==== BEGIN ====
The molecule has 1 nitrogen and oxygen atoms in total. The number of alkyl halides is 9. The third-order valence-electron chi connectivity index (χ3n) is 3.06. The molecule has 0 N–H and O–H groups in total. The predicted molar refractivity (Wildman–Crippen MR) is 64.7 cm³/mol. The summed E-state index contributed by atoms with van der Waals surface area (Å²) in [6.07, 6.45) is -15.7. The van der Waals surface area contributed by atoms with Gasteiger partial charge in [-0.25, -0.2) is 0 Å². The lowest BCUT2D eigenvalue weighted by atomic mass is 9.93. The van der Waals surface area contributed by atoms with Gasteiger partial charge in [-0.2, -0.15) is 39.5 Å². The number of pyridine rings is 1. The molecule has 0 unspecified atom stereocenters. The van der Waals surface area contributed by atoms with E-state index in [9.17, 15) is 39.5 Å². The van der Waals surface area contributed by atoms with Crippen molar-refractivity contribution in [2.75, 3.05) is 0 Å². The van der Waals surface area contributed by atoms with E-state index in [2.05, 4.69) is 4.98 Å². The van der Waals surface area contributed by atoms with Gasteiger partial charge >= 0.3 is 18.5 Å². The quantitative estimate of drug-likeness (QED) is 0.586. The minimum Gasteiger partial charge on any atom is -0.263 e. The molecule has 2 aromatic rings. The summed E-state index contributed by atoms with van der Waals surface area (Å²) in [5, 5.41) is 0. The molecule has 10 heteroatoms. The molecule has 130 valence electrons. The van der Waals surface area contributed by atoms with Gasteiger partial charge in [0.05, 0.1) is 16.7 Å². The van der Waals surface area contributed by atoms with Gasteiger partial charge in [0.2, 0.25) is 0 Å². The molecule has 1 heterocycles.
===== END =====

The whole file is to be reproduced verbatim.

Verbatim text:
The molecule has 1 nitrogen and oxygen atoms in total. The number of alkyl halides is 9. The third-order valence-electron chi connectivity index (χ3n) is 3.06. The molecule has 0 N–H and O–H groups in total. The predicted molar refractivity (Wildman–Crippen MR) is 64.7 cm³/mol. The summed E-state index contributed by atoms with van der Waals surface area (Å²) in [6.07, 6.45) is -15.7. The van der Waals surface area contributed by atoms with Gasteiger partial charge in [-0.25, -0.2) is 0 Å². The lowest BCUT2D eigenvalue weighted by atomic mass is 9.93. The van der Waals surface area contributed by atoms with Gasteiger partial charge in [-0.2, -0.15) is 39.5 Å². The number of pyridine rings is 1. The molecule has 0 unspecified atom stereocenters. The van der Waals surface area contributed by atoms with E-state index in [9.17, 15) is 39.5 Å². The van der Waals surface area contributed by atoms with Crippen molar-refractivity contribution in [2.75, 3.05) is 0 Å². The van der Waals surface area contributed by atoms with E-state index in [2.05, 4.69) is 4.98 Å². The van der Waals surface area contributed by atoms with Gasteiger partial charge >= 0.3 is 18.5 Å². The quantitative estimate of drug-likeness (QED) is 0.586. The minimum Gasteiger partial charge on any atom is -0.263 e. The molecule has 2 aromatic rings. The summed E-state index contributed by atoms with van der Waals surface area (Å²) in [5, 5.41) is 0. The molecule has 10 heteroatoms. The molecule has 130 valence electrons. The van der Waals surface area contributed by atoms with Gasteiger partial charge in [0.05, 0.1) is 16.7 Å². The van der Waals surface area contributed by atoms with Gasteiger partial charge in [0.2, 0.25) is 0 Å². The molecule has 1 heterocycles.